Sex Drugs for Women: Myths and Marketing Messages

Headline writers like cute titles, so "female Viagra" was an inevitable nickname for a women’s sex drug.  And Addyi pills are pink, sending a not-so-subtle message that women have a pink pill for sex, just like men have a blue pill for sex. But that’s where the similarities end.

Viagra (chemical name: sildenafil) helps people who want to have sex, but who can't maintain an erection, by increasing blood flow to the penis. Viagra is taken only when needed, usually 30-60 minutes before sex.

Addyi (chemical name: flibanserin) helps cisgender, heterosexual women (the only group tested in clinical trials) feel more interested in sex roughly 10% more frequently than they would otherwise.  It affects naturally occurring chemicals in the brain and is taken every day.

Addyi doesn't impact the mechanics of sex, only the desire to have sex. Nor is it a pill a person can take only when they’re "in the mood."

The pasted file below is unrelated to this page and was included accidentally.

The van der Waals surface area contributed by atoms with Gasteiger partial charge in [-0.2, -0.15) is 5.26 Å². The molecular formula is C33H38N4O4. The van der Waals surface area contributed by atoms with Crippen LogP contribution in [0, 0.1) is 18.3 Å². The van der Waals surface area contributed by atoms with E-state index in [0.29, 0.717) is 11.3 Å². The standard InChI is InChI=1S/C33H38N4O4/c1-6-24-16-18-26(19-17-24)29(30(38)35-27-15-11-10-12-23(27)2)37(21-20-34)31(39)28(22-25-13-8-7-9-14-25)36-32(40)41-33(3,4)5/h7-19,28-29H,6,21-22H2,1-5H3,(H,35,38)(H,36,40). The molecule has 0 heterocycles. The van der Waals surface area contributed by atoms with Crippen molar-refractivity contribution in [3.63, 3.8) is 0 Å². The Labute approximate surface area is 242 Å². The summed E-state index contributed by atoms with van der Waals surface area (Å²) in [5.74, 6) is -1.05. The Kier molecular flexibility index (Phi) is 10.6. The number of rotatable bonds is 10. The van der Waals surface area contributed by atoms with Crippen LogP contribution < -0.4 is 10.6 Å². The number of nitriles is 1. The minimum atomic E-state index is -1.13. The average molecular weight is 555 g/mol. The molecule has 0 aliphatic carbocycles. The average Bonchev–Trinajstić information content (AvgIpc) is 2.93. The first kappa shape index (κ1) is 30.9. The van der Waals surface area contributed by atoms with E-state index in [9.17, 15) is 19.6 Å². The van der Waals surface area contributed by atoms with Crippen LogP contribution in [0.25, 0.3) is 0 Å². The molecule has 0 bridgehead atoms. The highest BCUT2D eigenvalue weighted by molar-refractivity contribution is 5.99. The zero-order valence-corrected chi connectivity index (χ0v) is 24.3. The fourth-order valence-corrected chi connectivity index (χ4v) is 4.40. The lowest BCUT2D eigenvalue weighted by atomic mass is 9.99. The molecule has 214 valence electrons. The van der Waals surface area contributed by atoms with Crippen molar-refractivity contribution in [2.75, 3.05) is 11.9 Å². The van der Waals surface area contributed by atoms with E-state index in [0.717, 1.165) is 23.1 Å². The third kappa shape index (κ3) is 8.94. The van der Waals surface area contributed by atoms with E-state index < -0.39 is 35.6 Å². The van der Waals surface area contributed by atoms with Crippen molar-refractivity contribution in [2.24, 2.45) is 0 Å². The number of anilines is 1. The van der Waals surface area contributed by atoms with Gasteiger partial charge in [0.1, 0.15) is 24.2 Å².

References

  • [1]FDA Presentations for the June 4, 2015 Joint Meeting of the Bone, Reproductive and Urologic Drugs Advisory Committee and the Drug Safety and Risk Management Advisory Committee Meeting.  Slide 26. (View PDF)
  • [2]FDA Briefing Document. Joint Meeting of the Bone, Reproductive and Urologic Drugs Advisory Committee (BRUDAC) and the Drug Safety and Risk Management (DSaRM) Advisory Committee June 4, 2015.   Section I, pages 3-4.  (View PDF pages 7-8).
  • [3] Moynihan, Ray & Cassels, Alan.  “Selling Sickness” 2005, Nation Books, New York.  Page 175.
  • [4] “About Asexuality” The Asexuality Visibility and Education Network.  asexuality.org
  • [5] Nicolai, MPJ, et al. A review of the positive and negative effects of cardiovascular drugs on sexual function: a proposed table for use in clinical practice.  Neth Heart J. 2014 Jan; 22(1): 11–19.
  • [6] Higgins, A.  Antidepressant-associated sexual dysfunction: impact, effects, and treatment. Drug Healthc Patient Saf. 2010; 2: 141–150.
  • [7] Same as footnote 2. Section II, page 17.  (PDF page 30)

Coco Jervis, J.D., is a former NWHN Program Director. With a focus on AIDS and HIV, and a law degree from Howard University School of Law, she expertly advocates for sexual and reproductive health. Coco continues her activism today as the Grant Manager for the feminist organization MamaCash.

Read more from Coco Jervis.

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